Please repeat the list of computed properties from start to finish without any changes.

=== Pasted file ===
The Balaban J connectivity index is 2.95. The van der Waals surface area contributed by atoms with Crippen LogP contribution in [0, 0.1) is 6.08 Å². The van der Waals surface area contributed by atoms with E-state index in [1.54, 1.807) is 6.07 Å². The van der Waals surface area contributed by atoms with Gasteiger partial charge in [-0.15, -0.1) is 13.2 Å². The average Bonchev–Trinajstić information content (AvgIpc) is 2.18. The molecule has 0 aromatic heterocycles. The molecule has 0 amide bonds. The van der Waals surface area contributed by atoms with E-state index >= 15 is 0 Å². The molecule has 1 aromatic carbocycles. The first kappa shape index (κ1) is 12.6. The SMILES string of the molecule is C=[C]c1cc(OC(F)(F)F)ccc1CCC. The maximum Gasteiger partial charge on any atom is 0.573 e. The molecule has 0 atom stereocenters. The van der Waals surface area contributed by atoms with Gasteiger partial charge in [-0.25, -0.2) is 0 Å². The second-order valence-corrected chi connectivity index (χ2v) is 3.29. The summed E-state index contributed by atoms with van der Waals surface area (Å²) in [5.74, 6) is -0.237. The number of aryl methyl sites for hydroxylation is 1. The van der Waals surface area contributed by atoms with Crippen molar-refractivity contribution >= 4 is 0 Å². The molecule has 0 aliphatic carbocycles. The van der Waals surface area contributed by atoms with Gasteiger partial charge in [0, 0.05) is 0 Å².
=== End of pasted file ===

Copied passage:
The Balaban J connectivity index is 2.95. The van der Waals surface area contributed by atoms with Crippen LogP contribution in [0, 0.1) is 6.08 Å². The van der Waals surface area contributed by atoms with E-state index in [1.54, 1.807) is 6.07 Å². The van der Waals surface area contributed by atoms with Gasteiger partial charge in [-0.15, -0.1) is 13.2 Å². The average Bonchev–Trinajstić information content (AvgIpc) is 2.18. The molecule has 0 aromatic heterocycles. The molecule has 0 amide bonds. The van der Waals surface area contributed by atoms with E-state index >= 15 is 0 Å². The molecule has 1 aromatic carbocycles. The first kappa shape index (κ1) is 12.6. The SMILES string of the molecule is C=[C]c1cc(OC(F)(F)F)ccc1CCC. The maximum Gasteiger partial charge on any atom is 0.573 e. The molecule has 0 atom stereocenters. The van der Waals surface area contributed by atoms with Gasteiger partial charge in [-0.25, -0.2) is 0 Å². The second-order valence-corrected chi connectivity index (χ2v) is 3.29. The summed E-state index contributed by atoms with van der Waals surface area (Å²) in [5.74, 6) is -0.237. The number of aryl methyl sites for hydroxylation is 1. The van der Waals surface area contributed by atoms with Crippen molar-refractivity contribution >= 4 is 0 Å². The molecule has 0 aliphatic carbocycles. The van der Waals surface area contributed by atoms with Gasteiger partial charge in [0, 0.05) is 0 Å².